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Charles Kirkpatrick Sharpe (1781-1851) - Antiquary

He was born on 15th of May 1781 at Hoddam, Dumfriesshire, Scotland, and was educated in Edinburgh and at Christ Church, Oxford, where he graduated in 1806. In 1803 he began a lifelong friendship with Sir Walter Scott, contributing two ballads to the third volume of The Minstrelsy Of The Scottish Border (1803), and giving advice about the origin of several ballads, especially 'The Twa Corbies'. Sharpe had a reputation for his waspish caricatures and satires, and his letters, which were published in 1888 by Alexander Allardyce, demonstrate his weakness for scandal, though they present a vivid picture of literary society in his lifetime. An indefatigable collector of antiquities and ballads, he edited and illustrated editions for the Bannatyne Club and the Abbotsford Club, and he enjoyed the friendship of David Laing and Thomas Thomson. The latter part of his life was spent in seclusion in Drummond Place, Edinburgh. In his youth Sharpe wrote a number of poor poems and a drama, which remained unpublished.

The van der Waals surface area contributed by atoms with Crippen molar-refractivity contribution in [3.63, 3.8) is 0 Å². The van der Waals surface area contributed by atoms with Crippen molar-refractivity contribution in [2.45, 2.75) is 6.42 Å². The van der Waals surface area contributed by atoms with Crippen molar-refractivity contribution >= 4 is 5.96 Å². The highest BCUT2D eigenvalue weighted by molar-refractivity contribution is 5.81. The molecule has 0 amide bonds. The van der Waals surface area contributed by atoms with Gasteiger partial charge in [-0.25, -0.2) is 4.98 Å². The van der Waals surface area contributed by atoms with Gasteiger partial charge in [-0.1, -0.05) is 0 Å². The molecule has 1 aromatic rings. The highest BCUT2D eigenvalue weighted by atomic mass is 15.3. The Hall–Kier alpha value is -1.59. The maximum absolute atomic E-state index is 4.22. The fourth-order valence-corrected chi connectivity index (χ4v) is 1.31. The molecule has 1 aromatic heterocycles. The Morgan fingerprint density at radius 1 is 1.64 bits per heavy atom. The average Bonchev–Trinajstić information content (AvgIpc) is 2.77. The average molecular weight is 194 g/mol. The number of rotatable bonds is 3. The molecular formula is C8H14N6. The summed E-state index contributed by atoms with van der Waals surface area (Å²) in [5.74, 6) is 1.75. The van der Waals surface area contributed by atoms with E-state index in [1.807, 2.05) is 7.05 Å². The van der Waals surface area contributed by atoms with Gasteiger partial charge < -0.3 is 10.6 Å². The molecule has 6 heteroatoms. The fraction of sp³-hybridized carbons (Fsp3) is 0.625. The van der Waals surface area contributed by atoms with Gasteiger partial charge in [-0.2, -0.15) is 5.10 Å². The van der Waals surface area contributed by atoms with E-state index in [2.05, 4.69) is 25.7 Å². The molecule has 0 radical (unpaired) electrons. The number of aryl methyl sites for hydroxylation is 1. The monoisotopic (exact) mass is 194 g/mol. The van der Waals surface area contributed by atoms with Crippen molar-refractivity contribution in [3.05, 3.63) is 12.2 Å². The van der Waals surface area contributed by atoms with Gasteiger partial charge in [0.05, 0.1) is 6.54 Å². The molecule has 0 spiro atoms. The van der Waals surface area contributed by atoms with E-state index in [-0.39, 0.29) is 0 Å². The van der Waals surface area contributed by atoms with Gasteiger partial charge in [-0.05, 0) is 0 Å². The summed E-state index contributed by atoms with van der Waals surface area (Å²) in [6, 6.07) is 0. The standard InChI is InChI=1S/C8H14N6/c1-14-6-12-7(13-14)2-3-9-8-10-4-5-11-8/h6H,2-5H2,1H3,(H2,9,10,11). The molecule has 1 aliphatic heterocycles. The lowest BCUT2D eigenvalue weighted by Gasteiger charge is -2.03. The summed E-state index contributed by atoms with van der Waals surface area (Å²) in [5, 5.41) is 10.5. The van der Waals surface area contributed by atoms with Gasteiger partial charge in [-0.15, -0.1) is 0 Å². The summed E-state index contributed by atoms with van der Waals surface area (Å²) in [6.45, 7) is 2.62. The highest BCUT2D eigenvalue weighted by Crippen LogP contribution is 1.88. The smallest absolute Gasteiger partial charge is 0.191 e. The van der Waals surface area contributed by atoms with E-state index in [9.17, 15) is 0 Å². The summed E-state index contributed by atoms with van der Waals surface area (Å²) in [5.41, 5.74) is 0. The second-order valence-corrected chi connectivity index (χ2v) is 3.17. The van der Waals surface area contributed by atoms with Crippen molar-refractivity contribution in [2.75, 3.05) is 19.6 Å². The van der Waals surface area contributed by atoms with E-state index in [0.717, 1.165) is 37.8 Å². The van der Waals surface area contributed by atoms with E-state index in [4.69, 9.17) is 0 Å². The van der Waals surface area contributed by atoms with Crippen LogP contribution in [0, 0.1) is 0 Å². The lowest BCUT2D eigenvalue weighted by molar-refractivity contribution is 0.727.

Works: Metrical Legends and Other Poems (1807;ed., Extracts from the Household Book of Lady Marie Stewart (1815); ed., A Ballad Book: (1823); ed., A Pairt of the Life of Lady Margaret Cunninghame (1827); ed., A Memorial of the Conversion of Jean Livingstone, Lady Waristoun (1827); The Wizard Peter (1834); ed., Surgundo (1837); A Historical Account of the Belief of Witchcraft in Scotland (1884).

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